 Seen as the leader – “the Colonel”  Pranking mastermind – meticulous planner/attention to detail  Introduces Pudge to rebellion (smoking/drinking)  Poor family (solo mum/scholarship student/lives in a caravan)  Determined to achieve  Loyal  Not popular, especially weekday warriors

 Seeks revenge, especially when friends are involved

The Colonel is Pudge’s first real  Extremely intelligent (on scholarship)

 Boisterous  Poor

 Rebellious  Fiercely loyal  Organised planner  Quick-thinking  Leader  Memorises things

friend at Culver Creek. He is the military-style planner of pranks and loves to be in control. Do you think he is dwarfed by Alaska’s shadow at times? Does this make him resentful of her? Find an example from the text to back up your ideas.



First name



4 adjectives that describe them



Lover of (3 things that they love)



Who feels… (3 feelings or opinions)



Who needs… (3 needs)



Who gives… (3 gifts)



Who fears… (3 fears)



Who would like… (3 wishes)



Resident of… (town and city)



Street name



Last name

Choose ONE main character from “Looking for Alaska” (Miles, The Colonel or Alaska). Create a powerpoint on your chosen character and post on wikispace. Powerpoint should cover the following:           

Why is the character important in Looking for Alaska? What is the character’s appearance? What strengths and weaknesses does the character have? What does the character think and/or say about themselves? How does the character act and react? Is the character associated with particular settings or personal possessions? What is the character’s background? What beliefs and values does the character have? How would you describe the character’s personality? What do other characters think and/or say about the character in question? 4 quotations that reflect personality/behaviour

It should be presented well with symbols or pictures also illustrating character. The final page of powerpoint will have the Biopoem you have written for your chosen character. You will need to become a member of the wikispace in order to post your finished powerpoint.

FIRST:

 Draw a statement from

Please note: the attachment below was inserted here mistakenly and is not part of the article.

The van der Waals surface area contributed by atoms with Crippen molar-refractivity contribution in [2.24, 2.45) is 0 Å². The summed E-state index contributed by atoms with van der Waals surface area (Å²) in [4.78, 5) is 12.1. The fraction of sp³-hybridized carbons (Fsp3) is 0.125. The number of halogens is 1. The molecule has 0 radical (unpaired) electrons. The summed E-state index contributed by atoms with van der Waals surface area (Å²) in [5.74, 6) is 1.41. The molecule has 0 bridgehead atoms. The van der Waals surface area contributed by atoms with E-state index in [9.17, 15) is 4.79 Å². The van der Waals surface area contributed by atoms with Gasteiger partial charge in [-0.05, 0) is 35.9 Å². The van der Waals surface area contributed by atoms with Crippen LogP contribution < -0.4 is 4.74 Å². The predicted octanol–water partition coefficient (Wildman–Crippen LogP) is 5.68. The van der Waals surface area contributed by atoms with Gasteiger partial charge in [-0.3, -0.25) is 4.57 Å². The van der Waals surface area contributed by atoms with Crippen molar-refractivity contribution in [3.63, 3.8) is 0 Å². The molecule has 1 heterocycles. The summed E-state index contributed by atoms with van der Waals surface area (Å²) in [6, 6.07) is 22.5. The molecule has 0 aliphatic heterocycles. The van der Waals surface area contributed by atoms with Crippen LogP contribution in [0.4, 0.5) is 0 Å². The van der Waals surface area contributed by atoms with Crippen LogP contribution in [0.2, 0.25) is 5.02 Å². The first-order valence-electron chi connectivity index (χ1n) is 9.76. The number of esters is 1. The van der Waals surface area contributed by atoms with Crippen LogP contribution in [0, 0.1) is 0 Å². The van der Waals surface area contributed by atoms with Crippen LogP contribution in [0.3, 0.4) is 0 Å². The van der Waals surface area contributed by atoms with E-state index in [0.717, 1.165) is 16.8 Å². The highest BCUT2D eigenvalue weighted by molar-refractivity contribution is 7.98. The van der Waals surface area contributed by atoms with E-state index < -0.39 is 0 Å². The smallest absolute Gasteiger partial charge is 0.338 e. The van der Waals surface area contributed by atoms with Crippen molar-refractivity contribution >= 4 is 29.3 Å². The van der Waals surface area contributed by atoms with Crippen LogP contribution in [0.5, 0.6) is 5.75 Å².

the bag  Decide whether you agree or disagree with the statement  Think of THREE points to justify your stance  Back up your points with specific reference to the text

NEXT:  Find the people that have the

SAME statement as you…without talking to anyone.  Sit down together and only state whether you agree or disagree with the topic. Split into subgroups depending on stance.  Combine notes. If you are by yourself, add to what you’ve already got.  Be prepared to present your ideas to class and justify your stance.

 Alaska was responsible for her own self-destruction.  Miles and The Colonel were right to feel guilty following Alaska’s death.  Miles found his “Great Perhaps” at Culver Creek.  We never get out of the labyrinth of suffering.  The characters in Looking for Alaska are a true reflection of today’s youth.

 Pudge says “Someday no one will remember that she ever existed…everything

that comes together must fall apart”. Is this a true insight into death?

 The title “Looking for Alaska” sums up all the ideas in the text.

 Miles is a follower, not a leader.

 The search for the great       

perhaps Self-discovery Last words Friendship Growing up The labyrinth of life The impact one life can have on another Loss and guilt

 First love  Rebelling against

authority  Acceptance of differences  Finding disappointment in people and circumstances in our lives

 What does the labyrinth symbolise in LFA?  Do you think Alaska represents the Great Perhaps to

Pudge?  Do you think Takumi was in love with Alaska?  What does subverting the patriarchal paradigm mean?